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Online Encyclopedia
Originally appearing in Volume V18, Page 838 of the 1911 Encyclopedia Britannica.
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KARL PHILIPP MORITZ (1757-1793), German author, was born at Hameln on the Weser on the 15th of September 1757, of humble parentage. After receiving a scanty schooling, he was apprenticed to a hat-maker, but was later enabled to study philosophy at Erfurt and Wittenberg and in 1777 became teacher in a school at Dessau. While on a tour through Italy in 1786 he became acquainted with Goethe, who interested himself in him. On his return, he was appointed professor of archaeology and aesthetics, at the academy of art in Berlin, and in this city he died on the 26th of June 1793. Of Moritz's writings on aesthetic, archaeological and philosophical subjects, the little treatise Uber die bildende Nachahmung des Schonen (1788; re-printed 1888) and Die Gotterlehre (1791; loth ed., 1855, a reprint in Reclam's Universalbibliothek, 1878) are important; interesting, too, are the accounts of his travels, Reisen eines Deutschen in England (1788; repr. 1903; also trans. into Eng.) and Reisen eines Deutschen in Italien (3 vols., 1792-1793). As an author he is best known by his two novels, Anton Reiser (1785-1790; new ed. by L. Geiger, 1886) and Andreas Hartknopf (1786), which are mainly autobiographical. See K. F. Klischnig, Erinnerungen aus den zehn letzten Lebensjahren meines Freundes Anton Reiser (1794); Varnhagen von Ense, Denkwurdigkeiten, vol. iv. (1838) ; and M.Dessoir, Karl Philipp Moritz als Aesthetiker (1889).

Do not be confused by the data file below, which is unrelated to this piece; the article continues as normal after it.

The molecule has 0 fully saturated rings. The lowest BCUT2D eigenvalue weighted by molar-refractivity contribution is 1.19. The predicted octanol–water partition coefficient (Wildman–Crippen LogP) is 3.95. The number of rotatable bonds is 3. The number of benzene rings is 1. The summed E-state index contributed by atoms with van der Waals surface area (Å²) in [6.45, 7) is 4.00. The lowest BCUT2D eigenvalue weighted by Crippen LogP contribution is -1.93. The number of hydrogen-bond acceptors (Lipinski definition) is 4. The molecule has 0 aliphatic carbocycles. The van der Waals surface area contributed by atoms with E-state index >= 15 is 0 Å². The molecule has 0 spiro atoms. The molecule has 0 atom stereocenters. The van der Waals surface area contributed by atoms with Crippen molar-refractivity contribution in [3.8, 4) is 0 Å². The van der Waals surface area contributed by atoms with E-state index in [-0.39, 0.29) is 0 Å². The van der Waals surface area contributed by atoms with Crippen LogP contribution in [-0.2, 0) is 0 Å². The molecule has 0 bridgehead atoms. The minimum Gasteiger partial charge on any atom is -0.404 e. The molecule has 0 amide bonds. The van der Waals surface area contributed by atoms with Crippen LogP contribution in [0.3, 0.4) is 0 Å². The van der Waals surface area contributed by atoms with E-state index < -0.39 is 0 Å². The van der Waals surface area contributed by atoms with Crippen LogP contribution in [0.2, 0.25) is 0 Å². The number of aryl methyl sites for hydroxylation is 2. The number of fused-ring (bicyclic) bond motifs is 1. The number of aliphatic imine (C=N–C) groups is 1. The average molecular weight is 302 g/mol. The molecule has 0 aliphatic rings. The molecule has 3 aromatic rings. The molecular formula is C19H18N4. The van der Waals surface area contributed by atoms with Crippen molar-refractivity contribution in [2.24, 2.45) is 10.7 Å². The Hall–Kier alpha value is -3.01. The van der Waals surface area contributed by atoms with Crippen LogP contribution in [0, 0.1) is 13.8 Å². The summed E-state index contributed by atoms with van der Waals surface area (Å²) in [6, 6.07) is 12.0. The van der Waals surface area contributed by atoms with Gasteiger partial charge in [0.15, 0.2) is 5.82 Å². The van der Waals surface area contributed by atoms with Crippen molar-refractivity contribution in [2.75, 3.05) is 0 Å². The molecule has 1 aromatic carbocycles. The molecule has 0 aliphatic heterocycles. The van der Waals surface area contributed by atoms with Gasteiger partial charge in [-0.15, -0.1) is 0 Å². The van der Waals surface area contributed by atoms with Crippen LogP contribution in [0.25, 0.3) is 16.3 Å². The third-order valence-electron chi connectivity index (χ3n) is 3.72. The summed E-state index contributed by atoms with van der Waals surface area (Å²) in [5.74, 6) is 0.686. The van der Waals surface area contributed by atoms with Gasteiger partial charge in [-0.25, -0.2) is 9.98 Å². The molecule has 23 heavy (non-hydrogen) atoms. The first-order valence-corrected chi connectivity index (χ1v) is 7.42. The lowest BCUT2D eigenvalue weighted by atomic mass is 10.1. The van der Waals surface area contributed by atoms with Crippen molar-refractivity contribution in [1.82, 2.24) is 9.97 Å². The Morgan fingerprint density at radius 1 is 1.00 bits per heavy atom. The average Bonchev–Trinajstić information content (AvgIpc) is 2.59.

End of Article: KARL PHILIPP MORITZ (1757-1793)

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